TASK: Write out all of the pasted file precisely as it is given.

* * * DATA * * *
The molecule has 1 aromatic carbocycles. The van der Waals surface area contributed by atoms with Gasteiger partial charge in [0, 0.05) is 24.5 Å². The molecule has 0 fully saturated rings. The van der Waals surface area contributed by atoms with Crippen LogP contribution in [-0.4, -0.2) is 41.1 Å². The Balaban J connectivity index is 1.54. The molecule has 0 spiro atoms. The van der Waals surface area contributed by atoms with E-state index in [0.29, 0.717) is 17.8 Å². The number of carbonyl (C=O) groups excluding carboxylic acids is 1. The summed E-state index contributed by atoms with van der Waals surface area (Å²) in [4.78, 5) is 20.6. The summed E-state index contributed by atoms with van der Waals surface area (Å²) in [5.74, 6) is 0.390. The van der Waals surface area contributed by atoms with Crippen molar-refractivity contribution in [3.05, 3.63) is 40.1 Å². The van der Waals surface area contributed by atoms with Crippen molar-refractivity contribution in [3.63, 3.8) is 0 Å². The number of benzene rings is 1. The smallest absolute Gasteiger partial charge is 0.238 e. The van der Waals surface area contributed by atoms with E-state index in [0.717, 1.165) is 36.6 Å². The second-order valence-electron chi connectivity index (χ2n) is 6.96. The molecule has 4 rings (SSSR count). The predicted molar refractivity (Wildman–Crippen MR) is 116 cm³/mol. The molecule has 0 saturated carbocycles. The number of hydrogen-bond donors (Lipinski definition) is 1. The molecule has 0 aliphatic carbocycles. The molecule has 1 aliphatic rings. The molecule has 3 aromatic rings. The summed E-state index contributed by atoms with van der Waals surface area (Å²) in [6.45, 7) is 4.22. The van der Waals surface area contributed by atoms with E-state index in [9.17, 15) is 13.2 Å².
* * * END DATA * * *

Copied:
The molecule has 1 aromatic carbocycles. The van der Waals surface area contributed by atoms with Gasteiger partial charge in [0, 0.05) is 24.5 Å². The molecule has 0 fully saturated rings. The van der Waals surface area contributed by atoms with Crippen LogP contribution in [-0.4, -0.2) is 41.1 Å². The Balaban J connectivity index is 1.54. The molecule has 0 spiro atoms. The van der Waals surface area contributed by atoms with E-state index in [0.29, 0.717) is 17.8 Å². The number of carbonyl (C=O) groups excluding carboxylic acids is 1. The summed E-state index contributed by atoms with van der Waals surface area (Å²) in [4.78, 5) is 20.6. The summed E-state index contributed by atoms with van der Waals surface area (Å²) in [5.74, 6) is 0.390. The van der Waals surface area contributed by atoms with Crippen molar-refractivity contribution in [3.05, 3.63) is 40.1 Å². The van der Waals surface area contributed by atoms with Crippen molar-refractivity contribution in [3.63, 3.8) is 0 Å². The number of benzene rings is 1. The smallest absolute Gasteiger partial charge is 0.238 e. The van der Waals surface area contributed by atoms with E-state index in [0.717, 1.165) is 36.6 Å². The second-order valence-electron chi connectivity index (χ2n) is 6.96. The molecule has 4 rings (SSSR count). The predicted molar refractivity (Wildman–Crippen MR) is 116 cm³/mol. The molecule has 0 saturated carbocycles. The number of hydrogen-bond donors (Lipinski definition) is 1. The molecule has 0 aliphatic carbocycles. The molecule has 1 aliphatic rings. The molecule has 3 aromatic rings. The summed E-state index contributed by atoms with van der Waals surface area (Å²) in [6.45, 7) is 4.22. The van der Waals surface area contributed by atoms with E-state index in [9.17, 15) is 13.2 Å².